Heart Disease

Heart Smart Living
Heart Smart Living

Cardiologist, author, and heart health expert Dr. Sarah Samaan offers advice on how to live a heart smart life.

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Working Overtime: Does Your Heart Pay the Price?

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An overworked woman at the office.

The economy and jobs situation being what it is, a lot of us are being asked to work longer hours and take on more responsibility. In fact, let’s be honest, sometimes we are not so much asked as told to stay late to get the work done. I see the effects of work stress in my patients every day. Despite their efforts, many are still not certain that their hard work and loyalty will ensure that they keep their jobs come the next round of layoffs.

Stress can impact our heart health in many ways. Higher blood pressure and blood sugar levels are often connected to stress. Stress eaters may choose unhealthy foods, leading to weight gain and higher cholesterol levels. Oftentimes people lose motivation to exercise when all they want to do is flop down on the couch at the end of the day. And smokers tend to reach for their cigarettes when the stress gets overwhelming. But does simply working long hours raise our risk for heart disease?

A British group, led by Dr. Mika Kivimäki, attempted to answer this question by studying over 7000 working men and women, ages 39 through 62, from 1991 through 2004. Their findings, published in this month’s Annals of Internal Medicine, shed some much-needed light on the subject. When other baseline risk factors (such as age, high blood pressure, high cholesterol, smoking, and diabetes) were factored out, people who habitually worked eleven or more hours per day had a nearly 70 percent higher risk for heart disease compared to those whose work days were typically seven to eight hours.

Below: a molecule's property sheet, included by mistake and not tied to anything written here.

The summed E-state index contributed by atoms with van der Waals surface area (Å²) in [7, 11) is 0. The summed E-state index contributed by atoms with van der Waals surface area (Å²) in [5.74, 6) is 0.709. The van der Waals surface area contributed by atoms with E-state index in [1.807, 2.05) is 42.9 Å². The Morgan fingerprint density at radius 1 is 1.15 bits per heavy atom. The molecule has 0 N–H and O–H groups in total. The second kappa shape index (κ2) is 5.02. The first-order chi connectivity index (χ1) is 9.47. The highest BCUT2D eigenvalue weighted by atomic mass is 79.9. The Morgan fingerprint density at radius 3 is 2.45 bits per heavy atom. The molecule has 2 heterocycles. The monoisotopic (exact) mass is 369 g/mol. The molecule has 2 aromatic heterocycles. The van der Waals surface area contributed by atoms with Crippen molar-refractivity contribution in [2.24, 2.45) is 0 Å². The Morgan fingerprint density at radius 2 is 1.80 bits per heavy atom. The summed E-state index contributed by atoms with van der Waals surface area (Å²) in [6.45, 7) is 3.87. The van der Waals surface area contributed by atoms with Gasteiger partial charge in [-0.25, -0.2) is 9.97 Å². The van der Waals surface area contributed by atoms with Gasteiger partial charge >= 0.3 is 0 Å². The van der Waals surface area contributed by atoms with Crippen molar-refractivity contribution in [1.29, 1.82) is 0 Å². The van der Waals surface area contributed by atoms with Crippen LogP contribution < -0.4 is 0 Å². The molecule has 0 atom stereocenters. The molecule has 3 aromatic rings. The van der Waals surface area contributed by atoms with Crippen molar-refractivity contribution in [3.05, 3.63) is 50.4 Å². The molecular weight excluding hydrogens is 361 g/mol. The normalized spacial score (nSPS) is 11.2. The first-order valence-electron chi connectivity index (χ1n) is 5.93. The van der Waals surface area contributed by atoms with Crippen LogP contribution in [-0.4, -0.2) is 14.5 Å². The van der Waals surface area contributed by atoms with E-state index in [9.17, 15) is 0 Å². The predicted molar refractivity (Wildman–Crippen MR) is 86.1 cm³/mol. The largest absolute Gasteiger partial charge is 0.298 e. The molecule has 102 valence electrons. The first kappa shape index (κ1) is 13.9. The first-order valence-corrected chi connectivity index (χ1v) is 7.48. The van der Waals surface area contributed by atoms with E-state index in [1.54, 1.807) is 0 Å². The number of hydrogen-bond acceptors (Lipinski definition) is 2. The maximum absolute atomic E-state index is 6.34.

Does this mean that the occasional late-nighter is going to kill you? Probably not. And many people with high-demand jobs are not in a position to request shorter working hours.  If your job requires long work hours as a matter of course, it means it is even more important that you find ways to keep your life in balance. Choose a Mediterranean diet, take a healthy lunch to work, don’t smoke, exercise at least two and one half hours each week, and make a good night’s sleep a priority.  

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Tags: Risk Factors for Heart Disease , Stress and the Heart

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About the Author


MD, FACC

Dr. Samaan is an acclaimed cardiologist, writer, and heart health educator.

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